Review: “The Nature of the Flame” (2013), a Short Film by Mike Messier & Chris Hunter
For if it is to be, it will be. All nice things occur in time, with patience and consideration. For what is best shall always take precedence. The Nature of the Flame burns softly.
Although feature-length movies are not novels, both tell stories of some length, often using the same classic, three-act plot structure. Likewise, a short film can be compared to a novella or a short story. Some movies are so brief that they are like poems. Such is the case with “The Nature of the Flame,” a short created by Rhode Island filmmakers Mike Messier and Chris Hunter via Collective Thought Media (see my review of a previous Messier short).
Given its Zen Buddhist setting, imagery, and themes and its run time of 7:46, the type of story that this film reminds one of is the kōan. According to Wikipedia, a kōan is “a story, dialogue, question, or statement, which is used in Zen-practice to provoke the ‘great doubt’, and test a student’s progress in Zen practice.” Like a koan, the question of this movie’s message is difficult to answer, much less to classify and analyze, especially using Western-style, dualistic thinking. However, its visuals are so entrancing that the viewer might just forget that there is a question to be answered (contained, in fact, in the film’s title).
“The Nature of the Flame” was written & directed by Messier, an independent writer-director whose previous work includes a short, “God’s Country” (2008), and two feature-length films, “Wrestling with Sanity” (2009) and “Blood! Sugar! Sid! Ace!” (2012). Its cinematography and editing were done by Chris Hunter, the founder of the Rhode Island South Filmmakers Group. The film was shot over a two-day period in October 2013 in Cumberland, Newport, and Portsmouth, Rhode Island. Some of its sequences were filmed at the Providence Zen Center.
The picture stars Lindsey Elisabeth Cork & Jocelyn Padilla as two sleepers who dream of a world in which they meet to seek Enlightenment together. However, is one of them the dreamer and the other the dream? What is reality and what is not? Are there such things as absolute reality and unreality? Good and evil? Life and death? Love and hate? Knowing and not knowing? Is there a “middle way”? These are some of the existential questions posed by this short film.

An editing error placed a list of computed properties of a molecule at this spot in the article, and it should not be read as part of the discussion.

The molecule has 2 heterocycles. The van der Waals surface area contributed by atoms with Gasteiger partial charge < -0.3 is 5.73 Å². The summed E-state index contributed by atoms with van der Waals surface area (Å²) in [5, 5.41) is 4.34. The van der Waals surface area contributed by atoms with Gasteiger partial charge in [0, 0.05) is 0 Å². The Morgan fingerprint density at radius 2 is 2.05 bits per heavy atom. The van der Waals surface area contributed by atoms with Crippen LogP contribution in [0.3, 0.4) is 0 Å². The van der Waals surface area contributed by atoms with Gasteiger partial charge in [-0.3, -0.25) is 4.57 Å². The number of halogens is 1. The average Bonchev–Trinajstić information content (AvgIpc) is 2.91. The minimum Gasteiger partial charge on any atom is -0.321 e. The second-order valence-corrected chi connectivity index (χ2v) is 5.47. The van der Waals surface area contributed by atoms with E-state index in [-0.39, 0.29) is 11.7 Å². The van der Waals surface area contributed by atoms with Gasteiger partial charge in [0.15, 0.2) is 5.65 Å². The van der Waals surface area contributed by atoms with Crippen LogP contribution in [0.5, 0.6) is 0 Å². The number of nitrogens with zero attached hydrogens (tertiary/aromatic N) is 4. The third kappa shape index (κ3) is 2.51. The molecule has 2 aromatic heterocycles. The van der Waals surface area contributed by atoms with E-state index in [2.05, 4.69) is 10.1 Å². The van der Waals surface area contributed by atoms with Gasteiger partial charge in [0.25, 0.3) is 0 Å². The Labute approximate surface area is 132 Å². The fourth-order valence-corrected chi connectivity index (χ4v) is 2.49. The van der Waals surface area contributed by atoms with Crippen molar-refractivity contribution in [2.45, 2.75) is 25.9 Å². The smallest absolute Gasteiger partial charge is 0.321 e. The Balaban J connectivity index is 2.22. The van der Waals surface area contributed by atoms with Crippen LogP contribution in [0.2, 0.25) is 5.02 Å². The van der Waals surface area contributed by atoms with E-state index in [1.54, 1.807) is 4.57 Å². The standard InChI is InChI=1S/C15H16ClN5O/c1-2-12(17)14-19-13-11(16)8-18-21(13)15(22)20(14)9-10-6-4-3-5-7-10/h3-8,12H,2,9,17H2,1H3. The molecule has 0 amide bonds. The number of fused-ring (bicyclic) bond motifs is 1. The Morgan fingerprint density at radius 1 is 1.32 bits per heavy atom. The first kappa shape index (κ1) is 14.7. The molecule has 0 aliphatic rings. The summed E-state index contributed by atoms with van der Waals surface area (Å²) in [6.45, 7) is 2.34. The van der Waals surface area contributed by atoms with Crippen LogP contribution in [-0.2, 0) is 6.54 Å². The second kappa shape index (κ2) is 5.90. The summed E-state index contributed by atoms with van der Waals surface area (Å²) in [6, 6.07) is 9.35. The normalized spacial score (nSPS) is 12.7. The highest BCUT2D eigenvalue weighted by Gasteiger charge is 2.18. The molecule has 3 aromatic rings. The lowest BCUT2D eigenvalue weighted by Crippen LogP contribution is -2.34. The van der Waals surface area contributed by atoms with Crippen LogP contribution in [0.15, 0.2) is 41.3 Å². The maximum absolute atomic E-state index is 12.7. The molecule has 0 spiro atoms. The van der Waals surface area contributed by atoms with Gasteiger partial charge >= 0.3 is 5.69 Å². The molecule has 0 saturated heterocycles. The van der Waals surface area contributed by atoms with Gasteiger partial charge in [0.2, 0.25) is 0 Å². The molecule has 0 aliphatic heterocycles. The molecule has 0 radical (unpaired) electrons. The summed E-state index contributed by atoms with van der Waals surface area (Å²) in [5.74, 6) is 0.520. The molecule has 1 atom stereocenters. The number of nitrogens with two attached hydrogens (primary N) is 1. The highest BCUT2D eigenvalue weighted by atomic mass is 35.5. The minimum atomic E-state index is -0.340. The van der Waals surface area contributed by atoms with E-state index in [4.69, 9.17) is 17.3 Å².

Given the photogenic cast and locations, the cinematography in this film is beautiful. One standout technique is the use of rack focus to advance the story within a single shot, moving the viewer’s focus within the frame to make a point without words. The editing makes elegant use of montage, especially to build up tension as the film moves to its conclusion.
In order to fuel their viewers’ further reflections about what they have just seen, Messier and Hunter close the film with a quotation from Zhuangzi, an influential Chinese philosopher who lived around the 4th century BC and who is considered to be part of the Taoist tradition, which had a great influence on the development of Zen (called Ch’an in Chinese). Here is one translation (from Wikiquote) of the passage used in the film:
One night, Zhuangzi dreamed of being a butterfly — a happy butterfly, showing off and doing things as he pleased, unaware of being Zhuangzi. Suddenly he awoke, drowsily, Zhuangzi again. And he could not tell whether it was Zhuangzi who had dreamt the butterfly or the butterfly dreaming Zhuangzi.
This passage is reminiscent of the Heart Sutra, which is often chanted at Zen dharma centers. Here is an excerpt from a translation from the Sanskrit, as found in the Ch’an Buddhism section of the USA Shaolin Temple’s website:
When Bodhisattva Avalokitesvara practised the deep Prajnaparamita, he saw that the five skandhas were empty; thus he overcame all ills and suffering.
“O Sariputra! Form does not differ from the void, and the void does not differ from the form. Form is the void, and the void is form. The same is true for feelings, conceptions, impulses and consciousness.
O Sariputra, the characteristics of the void are not created, not annihilated, not impure, not pure, not increasing, not decreasing.
Therefore, in the void there are no forms and no feelings, conceptions, impulses and no consciousness: there is no eye, ear, nose, tongue, body or mind; there is no form, sound, smell, taste, touch or idea; no eye elements, until we come to no elements of consciousness; no ignorance and also no ending of ignorance, until we come to no old age and death; and no ending of old age and death.
Also, there is no truth of suffering, of the cause of suffering, of the cessation of suffering or of the path. There is no wisdom, and there is no attainment whatsoever. Because there is nothing to be attained, a Bodhisattva relying on Prajnaparamita has no obstruction in his heart. Because there is no obstruction he has no fear, and he passes far beyond all confused imagination and reaches Ultimate Nirvana.
Keep this teaching in mind when watching this short film when it appears online and in festivals and limited showings in the near future.